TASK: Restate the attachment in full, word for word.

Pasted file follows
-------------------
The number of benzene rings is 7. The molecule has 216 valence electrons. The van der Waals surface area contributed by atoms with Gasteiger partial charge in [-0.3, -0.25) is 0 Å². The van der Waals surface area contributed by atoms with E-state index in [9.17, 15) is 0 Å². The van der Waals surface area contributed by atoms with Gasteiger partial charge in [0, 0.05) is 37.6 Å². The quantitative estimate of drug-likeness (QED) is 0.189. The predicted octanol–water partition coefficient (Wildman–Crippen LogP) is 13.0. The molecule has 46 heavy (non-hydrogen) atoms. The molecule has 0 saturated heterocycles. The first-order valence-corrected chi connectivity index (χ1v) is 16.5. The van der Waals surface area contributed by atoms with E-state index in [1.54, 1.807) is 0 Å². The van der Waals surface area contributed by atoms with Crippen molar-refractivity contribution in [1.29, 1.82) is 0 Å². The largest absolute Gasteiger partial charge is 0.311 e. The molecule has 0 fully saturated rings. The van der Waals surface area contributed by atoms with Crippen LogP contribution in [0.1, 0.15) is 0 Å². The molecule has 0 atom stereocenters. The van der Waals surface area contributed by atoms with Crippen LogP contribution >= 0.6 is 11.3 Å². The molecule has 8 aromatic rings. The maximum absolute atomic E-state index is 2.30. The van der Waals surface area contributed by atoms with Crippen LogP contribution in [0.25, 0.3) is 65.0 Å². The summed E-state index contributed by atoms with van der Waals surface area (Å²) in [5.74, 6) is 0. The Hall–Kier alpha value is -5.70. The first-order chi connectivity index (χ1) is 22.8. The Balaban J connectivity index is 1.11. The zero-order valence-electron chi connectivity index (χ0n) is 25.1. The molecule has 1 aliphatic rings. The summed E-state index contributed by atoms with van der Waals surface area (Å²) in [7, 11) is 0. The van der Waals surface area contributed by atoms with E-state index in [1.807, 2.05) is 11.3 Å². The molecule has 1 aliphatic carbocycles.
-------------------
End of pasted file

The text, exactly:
The number of benzene rings is 7. The molecule has 216 valence electrons. The van der Waals surface area contributed by atoms with Gasteiger partial charge in [-0.3, -0.25) is 0 Å². The van der Waals surface area contributed by atoms with E-state index in [9.17, 15) is 0 Å². The van der Waals surface area contributed by atoms with Gasteiger partial charge in [0, 0.05) is 37.6 Å². The quantitative estimate of drug-likeness (QED) is 0.189. The predicted octanol–water partition coefficient (Wildman–Crippen LogP) is 13.0. The molecule has 46 heavy (non-hydrogen) atoms. The molecule has 0 saturated heterocycles. The first-order valence-corrected chi connectivity index (χ1v) is 16.5. The van der Waals surface area contributed by atoms with E-state index in [1.54, 1.807) is 0 Å². The van der Waals surface area contributed by atoms with Crippen molar-refractivity contribution in [1.29, 1.82) is 0 Å². The largest absolute Gasteiger partial charge is 0.311 e. The molecule has 0 fully saturated rings. The van der Waals surface area contributed by atoms with Crippen LogP contribution in [0.1, 0.15) is 0 Å². The molecule has 0 atom stereocenters. The van der Waals surface area contributed by atoms with Crippen LogP contribution >= 0.6 is 11.3 Å². The molecule has 8 aromatic rings. The maximum absolute atomic E-state index is 2.30. The van der Waals surface area contributed by atoms with Crippen LogP contribution in [0.25, 0.3) is 65.0 Å². The summed E-state index contributed by atoms with van der Waals surface area (Å²) in [5.74, 6) is 0. The Hall–Kier alpha value is -5.70. The first-order chi connectivity index (χ1) is 22.8. The Balaban J connectivity index is 1.11. The zero-order valence-electron chi connectivity index (χ0n) is 25.1. The molecule has 1 aliphatic rings. The summed E-state index contributed by atoms with van der Waals surface area (Å²) in [7, 11) is 0. The van der Waals surface area contributed by atoms with E-state index in [1.807, 2.05) is 11.3 Å². The molecule has 1 aliphatic carbocycles.